Every snooker player is keen to find out how to add a few extra percentage points to their performance levels. Sometimes, however hard you practise the technical and physical aspects of the game, something happens to undermine your improvement. You might be a player who can hit 30 or 40 point breaks, but finds it almost impossible to go further. You might equally be a player with great technical ability who looks able to build breaks only to fall short when it comes to potting.
In examples such as these, the issues might actually lie upstairs between your ears. Building the ability to concentrate is such an important factor in becoming a better snooker player, but it is surprising how many players ignore it. Nothing is easy in a technical sport like snooker, but there are some straightforward steps that anyone can take to improve their mentality.
Study and Reflection
The importance of studying the game on a deep level cannot be understated. Read about the game as much as possible. Not only will this improve your all-round knowledge and understanding of the sport, but it will also help your mind learn to concentrate and to think about the game. Sometimes, biographies of players can provide you with the kind of insight that you feel you have been missing or a tip for helping you cope with pressure.
Practise at the Table
There is also a good practice drill for building concentration at the table. This is where you remove the reds from the table and spot the colours as normal. You then try and pot the colours in the usual order, but when they are potted you replace them on their spots. This means that you are working all the time to improve your position on the next ball, while the replaced balls form useful obstacles.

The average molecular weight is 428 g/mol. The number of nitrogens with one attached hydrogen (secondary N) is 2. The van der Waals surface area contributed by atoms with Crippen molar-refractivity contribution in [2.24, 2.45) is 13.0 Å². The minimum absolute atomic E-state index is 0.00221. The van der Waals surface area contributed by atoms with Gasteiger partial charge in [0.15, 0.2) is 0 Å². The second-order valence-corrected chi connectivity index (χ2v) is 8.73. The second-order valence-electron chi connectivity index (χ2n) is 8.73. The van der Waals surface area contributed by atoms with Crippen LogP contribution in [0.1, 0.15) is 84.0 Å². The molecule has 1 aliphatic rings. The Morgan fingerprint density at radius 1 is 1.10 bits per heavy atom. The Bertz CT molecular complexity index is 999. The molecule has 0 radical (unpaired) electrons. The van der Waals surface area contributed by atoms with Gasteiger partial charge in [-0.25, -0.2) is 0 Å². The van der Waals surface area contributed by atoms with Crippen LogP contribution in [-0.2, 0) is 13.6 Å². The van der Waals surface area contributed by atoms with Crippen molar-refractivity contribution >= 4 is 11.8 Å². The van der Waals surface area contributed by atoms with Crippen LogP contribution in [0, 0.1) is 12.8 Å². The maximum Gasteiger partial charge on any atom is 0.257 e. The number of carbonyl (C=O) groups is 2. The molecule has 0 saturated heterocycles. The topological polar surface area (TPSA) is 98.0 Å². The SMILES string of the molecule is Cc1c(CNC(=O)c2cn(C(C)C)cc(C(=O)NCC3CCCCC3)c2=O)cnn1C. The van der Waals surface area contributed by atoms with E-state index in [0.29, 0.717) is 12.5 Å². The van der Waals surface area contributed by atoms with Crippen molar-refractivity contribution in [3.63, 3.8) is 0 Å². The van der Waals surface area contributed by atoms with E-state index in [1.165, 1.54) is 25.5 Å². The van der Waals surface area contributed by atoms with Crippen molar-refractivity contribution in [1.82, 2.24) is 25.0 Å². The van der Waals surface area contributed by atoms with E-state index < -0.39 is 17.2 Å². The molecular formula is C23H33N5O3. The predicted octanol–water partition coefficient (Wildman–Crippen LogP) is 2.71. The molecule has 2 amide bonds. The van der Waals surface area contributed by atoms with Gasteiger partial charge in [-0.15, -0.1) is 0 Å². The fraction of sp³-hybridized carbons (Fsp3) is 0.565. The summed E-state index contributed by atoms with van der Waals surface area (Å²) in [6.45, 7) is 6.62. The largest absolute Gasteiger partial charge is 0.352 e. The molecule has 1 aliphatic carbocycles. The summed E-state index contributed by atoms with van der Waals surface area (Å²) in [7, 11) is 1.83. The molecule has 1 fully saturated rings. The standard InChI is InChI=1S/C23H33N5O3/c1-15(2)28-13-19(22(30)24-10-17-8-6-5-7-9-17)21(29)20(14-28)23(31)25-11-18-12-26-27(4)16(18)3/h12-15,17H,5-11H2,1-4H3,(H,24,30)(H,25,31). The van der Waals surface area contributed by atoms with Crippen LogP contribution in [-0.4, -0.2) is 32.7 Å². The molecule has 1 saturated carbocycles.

It is an interesting measure of progress to see how many times in succession you can pot every ball from yellow to black. This kind of baseline data can then be used as a way of gauging how your concentration is improving. Using this drill should also help your positioning on the table, as well as your potting.
By thinking more about the game, immersing yourself in its detail and doing some simple practice drills, you should see your game improve rapidly. It can also help to speak to other players to see what tips they can provide.
Steven Fenwick has been playing snooker all his life, since his uncle took him to his local club as a boy. He here writes on behalf of www.simplypoolandsnooker.co.uk
Photo source: http://www.flickr.com/photos/darksidex/5089224524/